Family and friends of Limerick people lost to suicide speak out about impact on lives

Nick Rabbitts


Nick Rabbitts


Family and friends of Limerick people lost to suicide speak out about impact on lives

Nathan Keane, left with the late Daniel McInerney in happier times

THE death of a loved one through suicide sparks a wave of pain long after that person has gone. Like a pebble hitting a pond, waves of pain ripple outward, the pain of the loss and the feelings of blame only increase for friends and relatives.

When someone dies by suicide, the people impacted most dramatically are those closest to the person: family, friends, co-workers, classmates. But they only represent the first level of impact.

Many others who have had mental health issues themselves can be impacted, it can trigger so many different feelings.

Tragically here in Limerick, there are hundreds of people who facing the loss of a loved one in this way, left bereft, and with a life without meaning.

Often, someone dying in tragic circumstances can attract media attention. But when this fades, that person is left to face the world alone.

Sandra Byrnes from St Patrick's Road, Limerick city, lost her middle daughter Yasmin, 24, to suicide in August.

She told the Limerick Leader it has left “a huge hole, a huge void” in her life.

“I’ll never be the same person again. That’s the child I bore. She grew inside me for nine months. No mother should bury a child before her. It still seems so unreal. I miss everything, even the drama with her. She was a 100% prankster,” Sandra said.

Families plan things together, and Sandra was no different. Yasmin’s younger sister Paige reaches the landmark age of 18 in February next. Sandra is 50 a month earlier. To mark the double milestone the pair were going to travel with Yasmin for a sun holiday to Tenerife.

While to mark her 25th birthday, which would have been last week, Yasmin would have gone to Barcelona with her boyfriend Adam.

“Little did I know when she was due to be in Barcelona, I would be visiting her grave,” Sandra says.​

Paige is going to her debs ball next August, and it was going to be Yasmin who would have helped pick out her dress.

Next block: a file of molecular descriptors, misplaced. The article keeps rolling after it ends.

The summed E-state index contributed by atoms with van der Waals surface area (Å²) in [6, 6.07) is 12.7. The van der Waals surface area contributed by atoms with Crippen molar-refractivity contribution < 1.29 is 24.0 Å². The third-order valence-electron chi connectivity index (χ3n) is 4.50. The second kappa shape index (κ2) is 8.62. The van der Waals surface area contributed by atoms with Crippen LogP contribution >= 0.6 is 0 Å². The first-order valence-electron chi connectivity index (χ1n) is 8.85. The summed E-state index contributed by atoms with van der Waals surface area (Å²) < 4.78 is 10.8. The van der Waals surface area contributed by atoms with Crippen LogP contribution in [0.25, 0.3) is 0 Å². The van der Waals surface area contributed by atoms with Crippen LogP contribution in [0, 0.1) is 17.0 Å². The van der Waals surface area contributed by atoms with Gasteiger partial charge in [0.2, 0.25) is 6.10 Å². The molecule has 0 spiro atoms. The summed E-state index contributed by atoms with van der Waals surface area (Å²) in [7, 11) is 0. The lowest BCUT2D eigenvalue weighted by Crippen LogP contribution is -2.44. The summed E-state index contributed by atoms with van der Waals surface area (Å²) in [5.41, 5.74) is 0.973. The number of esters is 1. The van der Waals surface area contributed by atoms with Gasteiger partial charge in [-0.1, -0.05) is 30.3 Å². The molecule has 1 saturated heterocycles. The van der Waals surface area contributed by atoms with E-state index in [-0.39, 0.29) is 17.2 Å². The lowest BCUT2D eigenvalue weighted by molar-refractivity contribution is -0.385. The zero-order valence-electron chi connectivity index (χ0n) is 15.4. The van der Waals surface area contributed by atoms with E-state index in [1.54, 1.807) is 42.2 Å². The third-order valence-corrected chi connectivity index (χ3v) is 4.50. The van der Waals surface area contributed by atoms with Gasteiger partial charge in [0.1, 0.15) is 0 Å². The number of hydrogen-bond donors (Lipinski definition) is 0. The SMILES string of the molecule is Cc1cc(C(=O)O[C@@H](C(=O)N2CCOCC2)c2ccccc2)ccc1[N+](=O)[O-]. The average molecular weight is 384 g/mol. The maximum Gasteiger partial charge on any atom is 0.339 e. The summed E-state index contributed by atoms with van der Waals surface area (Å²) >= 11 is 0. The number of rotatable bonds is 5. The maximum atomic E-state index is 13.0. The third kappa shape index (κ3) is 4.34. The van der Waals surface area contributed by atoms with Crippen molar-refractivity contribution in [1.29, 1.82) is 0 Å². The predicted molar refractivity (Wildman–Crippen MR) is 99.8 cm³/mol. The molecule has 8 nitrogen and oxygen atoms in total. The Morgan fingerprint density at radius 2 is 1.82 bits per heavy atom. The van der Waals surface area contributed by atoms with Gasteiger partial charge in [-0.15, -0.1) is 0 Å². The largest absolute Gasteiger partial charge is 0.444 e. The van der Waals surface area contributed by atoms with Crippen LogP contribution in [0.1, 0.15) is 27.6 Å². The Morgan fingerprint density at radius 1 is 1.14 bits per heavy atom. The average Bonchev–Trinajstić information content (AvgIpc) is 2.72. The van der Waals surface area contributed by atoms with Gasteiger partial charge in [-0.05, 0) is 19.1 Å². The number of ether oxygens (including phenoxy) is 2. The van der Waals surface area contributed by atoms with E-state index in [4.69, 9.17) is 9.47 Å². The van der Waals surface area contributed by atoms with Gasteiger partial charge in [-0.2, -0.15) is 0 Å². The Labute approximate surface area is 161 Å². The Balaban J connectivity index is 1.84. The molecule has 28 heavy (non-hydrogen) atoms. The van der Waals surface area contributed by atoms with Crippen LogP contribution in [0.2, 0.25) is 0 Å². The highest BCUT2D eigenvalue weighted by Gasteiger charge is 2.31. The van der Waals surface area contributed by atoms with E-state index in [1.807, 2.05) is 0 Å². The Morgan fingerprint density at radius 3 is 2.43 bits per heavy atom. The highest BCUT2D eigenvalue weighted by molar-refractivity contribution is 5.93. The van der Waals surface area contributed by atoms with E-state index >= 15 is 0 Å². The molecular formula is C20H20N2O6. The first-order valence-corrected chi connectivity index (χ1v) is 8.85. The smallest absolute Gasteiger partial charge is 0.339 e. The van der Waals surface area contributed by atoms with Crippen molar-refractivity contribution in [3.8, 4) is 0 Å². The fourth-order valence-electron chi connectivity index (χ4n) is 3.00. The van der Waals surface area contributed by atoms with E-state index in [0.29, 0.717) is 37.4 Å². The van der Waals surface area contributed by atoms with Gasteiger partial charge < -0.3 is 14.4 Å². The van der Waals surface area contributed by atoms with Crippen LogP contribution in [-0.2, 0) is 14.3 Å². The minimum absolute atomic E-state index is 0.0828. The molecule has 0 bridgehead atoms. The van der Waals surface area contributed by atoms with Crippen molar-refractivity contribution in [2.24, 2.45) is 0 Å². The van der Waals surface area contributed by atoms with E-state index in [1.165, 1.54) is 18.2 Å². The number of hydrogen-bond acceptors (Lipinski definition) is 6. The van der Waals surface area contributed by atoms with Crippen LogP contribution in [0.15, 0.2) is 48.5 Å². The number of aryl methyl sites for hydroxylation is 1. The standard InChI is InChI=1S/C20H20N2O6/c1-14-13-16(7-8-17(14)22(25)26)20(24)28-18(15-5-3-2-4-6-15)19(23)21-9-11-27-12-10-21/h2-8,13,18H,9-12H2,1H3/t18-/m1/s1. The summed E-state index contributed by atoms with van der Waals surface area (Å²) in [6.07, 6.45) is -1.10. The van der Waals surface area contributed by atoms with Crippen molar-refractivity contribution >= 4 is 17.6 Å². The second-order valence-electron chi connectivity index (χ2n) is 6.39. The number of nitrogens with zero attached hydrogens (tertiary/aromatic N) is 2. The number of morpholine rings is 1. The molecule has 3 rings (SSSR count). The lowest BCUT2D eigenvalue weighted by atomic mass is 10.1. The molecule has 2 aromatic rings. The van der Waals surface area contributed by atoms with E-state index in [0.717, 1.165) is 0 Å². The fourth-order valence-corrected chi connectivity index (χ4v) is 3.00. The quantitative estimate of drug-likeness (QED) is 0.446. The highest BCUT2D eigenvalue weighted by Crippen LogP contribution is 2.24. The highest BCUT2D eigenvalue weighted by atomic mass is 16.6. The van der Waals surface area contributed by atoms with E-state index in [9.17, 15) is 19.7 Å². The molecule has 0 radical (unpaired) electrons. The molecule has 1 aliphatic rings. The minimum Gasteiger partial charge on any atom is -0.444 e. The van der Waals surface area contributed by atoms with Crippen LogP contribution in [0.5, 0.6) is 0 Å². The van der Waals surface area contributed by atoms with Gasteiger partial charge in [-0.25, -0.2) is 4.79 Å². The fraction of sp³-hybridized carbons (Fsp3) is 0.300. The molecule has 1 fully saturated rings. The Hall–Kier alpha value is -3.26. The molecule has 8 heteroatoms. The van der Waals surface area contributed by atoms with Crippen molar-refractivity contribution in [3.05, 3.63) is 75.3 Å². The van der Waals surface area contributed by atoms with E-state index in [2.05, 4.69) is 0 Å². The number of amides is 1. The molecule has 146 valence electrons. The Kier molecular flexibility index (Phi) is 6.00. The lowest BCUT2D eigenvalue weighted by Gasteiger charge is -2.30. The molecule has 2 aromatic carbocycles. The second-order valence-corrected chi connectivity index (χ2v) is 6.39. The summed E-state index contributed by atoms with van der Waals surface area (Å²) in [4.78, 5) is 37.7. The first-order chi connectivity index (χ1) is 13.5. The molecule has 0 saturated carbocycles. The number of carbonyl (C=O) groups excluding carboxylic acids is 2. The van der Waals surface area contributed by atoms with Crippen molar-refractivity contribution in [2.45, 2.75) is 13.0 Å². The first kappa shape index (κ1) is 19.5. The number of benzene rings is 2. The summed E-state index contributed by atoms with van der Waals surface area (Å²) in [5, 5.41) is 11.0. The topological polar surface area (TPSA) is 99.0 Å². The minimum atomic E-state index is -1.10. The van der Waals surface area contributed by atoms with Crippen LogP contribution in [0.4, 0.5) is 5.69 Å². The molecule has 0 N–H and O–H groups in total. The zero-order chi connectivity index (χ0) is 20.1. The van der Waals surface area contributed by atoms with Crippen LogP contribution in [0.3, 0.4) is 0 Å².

“Paige thinks I’m clueless when it comes to fashion," Sandra smiles.

Yasmin always protected her younger sister, and Paige said that they were the closest of siblings.

She said: “I don’t think anyone will ever mean as much as much as she meant to me. I feel a part of me is gone. We were the same person really, we both enjoyed the same things.”

Sandra admits a sense of frustration around Yasmin’s passing, saying: “I can’t help feel if there was dual diagnosis here in Ireland and Yasmin was getting the correct treatment, would her mindset have been different, would she still be with us today?”

Moyross lad Nathan Keane, 24, lost two of his best friends to suicide within months of each other this year.

Twenty-two year old Danny died in February, 23-year-old Anton passed away in August.

“This year after we lost Mac in February, everyone was saying we should never be at a grave again, we should never put people through this. Then it happened to Anton,” he said.

Asked how it has impacted him, Nathan said: “My whole year has been up in a heap. I’ve had to take time off, I’ve had to go and meet counsellors. My head has been down.

“My whole world fell apart. Just as you think we can do this for each other, Anton leaves us all.”

So many people with mental health issues find a way to hide their pain – and this was the way for Danny and Anton.

“That’s the whole torture of mental health. They could come out and say they’re grand, but God only knows what is going on inside.

“I’d bring you to Danny and Anton one weekend, and you’d say they were great craic. They rocked the lot of us,” Nathan said.

Then there is the feeling of what might have been, Nathan added, saying: “You feel guilt. What could I have done? Did I isolate him? Your mind is racing 24/7.

“You wake you remember something you did 10 years ago. It consumes you.”

He said he would consider his group of friends strong and solid. “But it’s hard to deal with. People ask why is it so bad that they went from us? It sits with you and twists your brain to bits.” To his great credit, Nathan has responded to the loss of his friends by setting up a space for young men experiencing mental health issues at the Northside Youth Centre.

And Sandra has found a deep resolve of strength to work to establish a riverside ‘hub’ for people who might be in distress on the riverside.

Nathan said: “Without them two boys, I wouldn’t be doing what I’m doing today.

“I wouldn’t be pushing to get things open, I wouldn’t be looking out for other communities. All I am doing is thanks to them.”

If you need support or if you have been bereaved through suicide contact the Office for Suicide Prevention at 061-461262 and they will help navigate services with you. Alternatively, contact the Samaritans at 116123. Services are free and confidential.